The problem isn't 'girlfriend mode', it's making games easier then blaming it on women

Why are developers so afraid of challenging players?

When Gearbox, the developers of Borderlands 2, unveiled one of the games new features to a journalist from Eurogamer they might have been forgiven for not anticipating the reaction it got. Although since Gearbox are also the developers who cured the constipation preventing the movement of Duke Nukem Forever into the world maybe this lack of awareness isn’t surprising.

Their intentions seem laudable. They’ve put an optional character into their game designed so that somebody who lacks experience with gaming can join the game using this character and enjoy themselves. We can all point and rage on Twitter regarding the fact that an employee of Gearbox chose to describe this character as a "Girlfriend Mode", a sexist assumption that belittles female gamers, but beyond that is something of an even more insidious nature. Here we are seeing the casual assumption that to give a game mass appeal, particularly to a female audience, it must be made easier.

The evidence of this assumption in the minds of developers is manifested right across mainstream gaming. While a certain level of dumbing down, or streamlining as it called when it actually works, is forgivable in games that are genuinely inaccessible it is less forgivable in games that have been defanged by their makers to offer no challenge to players. From Call Of Duty: Black Ops, where even on a higher difficulty setting it is possible to complete the first mission without actually shooting anybody to the supposedly higher-brow LA Noire, where the game bends over backwards to make failure impossible, time after time we are seeing games that won’t let you fail.

Two things are damaging about the desire of developers to encourage inexperienced players by dropping the challenge level of games. The first is that this simply ruins games affected by it. The video game is a wonderful art form, the marriage of player and game when the two are well suited is a thing of beauty (even if to the outsider the perfect marriage of game and gamer looks a lot like somebody sitting in front of a colourful screen for an unhealthy length of time getting gradually smellier and hairier) but this unity is based upon challenge and the overcoming of that challenge. A game without challenge is just it is a tale, full of sound and fury, signifying nothing. That challenge can come in many forms and some are more oblique than others but still the game should offer some level of opposition to the player.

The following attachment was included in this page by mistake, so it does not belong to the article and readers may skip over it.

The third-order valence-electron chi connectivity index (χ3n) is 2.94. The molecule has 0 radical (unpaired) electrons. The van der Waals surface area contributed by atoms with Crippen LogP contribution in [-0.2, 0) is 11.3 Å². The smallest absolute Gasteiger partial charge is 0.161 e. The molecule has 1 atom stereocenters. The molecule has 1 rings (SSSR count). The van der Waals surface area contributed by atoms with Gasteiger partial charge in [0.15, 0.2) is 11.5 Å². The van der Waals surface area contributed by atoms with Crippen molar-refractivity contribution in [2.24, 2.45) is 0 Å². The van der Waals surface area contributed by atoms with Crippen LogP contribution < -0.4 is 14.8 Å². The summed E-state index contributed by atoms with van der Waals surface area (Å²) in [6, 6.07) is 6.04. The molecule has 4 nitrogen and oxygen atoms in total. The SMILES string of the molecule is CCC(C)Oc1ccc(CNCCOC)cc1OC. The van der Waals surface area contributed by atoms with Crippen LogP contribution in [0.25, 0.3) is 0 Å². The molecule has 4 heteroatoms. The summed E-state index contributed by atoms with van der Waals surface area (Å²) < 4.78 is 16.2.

The second is that by associating declining levels of challenge in games with accessibility and in particular with female gamers we risk creating a culture where female gamers and particularly developers are blamed for some of the worst trends in game design. This association is what motivated much of the hatred directed towards Jennifer Hepler at Bioware. The venom in the attacks on her constituted such an overreaction that it would be comic were it not so vicious. What Hepler suggested, that a player could skip the action to get to the cut-scenes, is of course sacrilege to a gamer and an insult to anybody who actually considers game play to be the defining part of the process of playing a game. But it didn’t warrant the torrential hatred that flowed forth.

The idea of actually skipping the game itself to get to the story is probably the last thing an employee of Bioware ought to be suggesting given that the Mass Effect trilogy’s final chapter has a story that stinks so hard it can strip the bark off a dog. However while Bioware has come in for a lot of criticism over the years for a lot of reasons it was telling how the tone and nature of so much of that criticism changed when the subject of it was a female employee.

So when Gearbox employ the term "girlfriend mode" for a character in a first person shooter who is designed to be playable by people who can’t shoot, that’s problematic. That’s them telling the people who play their game that they added a skill-free character option because of women. A game without challenge is a bad game and so the logical conclusion is that games are being made worse to accommodate women.

Women make up half of the population of gamers and while many favour puzzle games and world building games, usually derisively written off as casual, it is clear that these games are not free of challenge. There has not been some grand delegation of women demanding slower moving enemies and more ammunition for the BFG-9000. Developers didn’t stick training wheels on games to tempt the current generation of gamers, of either sex, and they shouldn’t now if they want to win over the next.

 

This piece wants to appeal to women, so we had to put a picture of some kittens on it. Photograph: Getty Images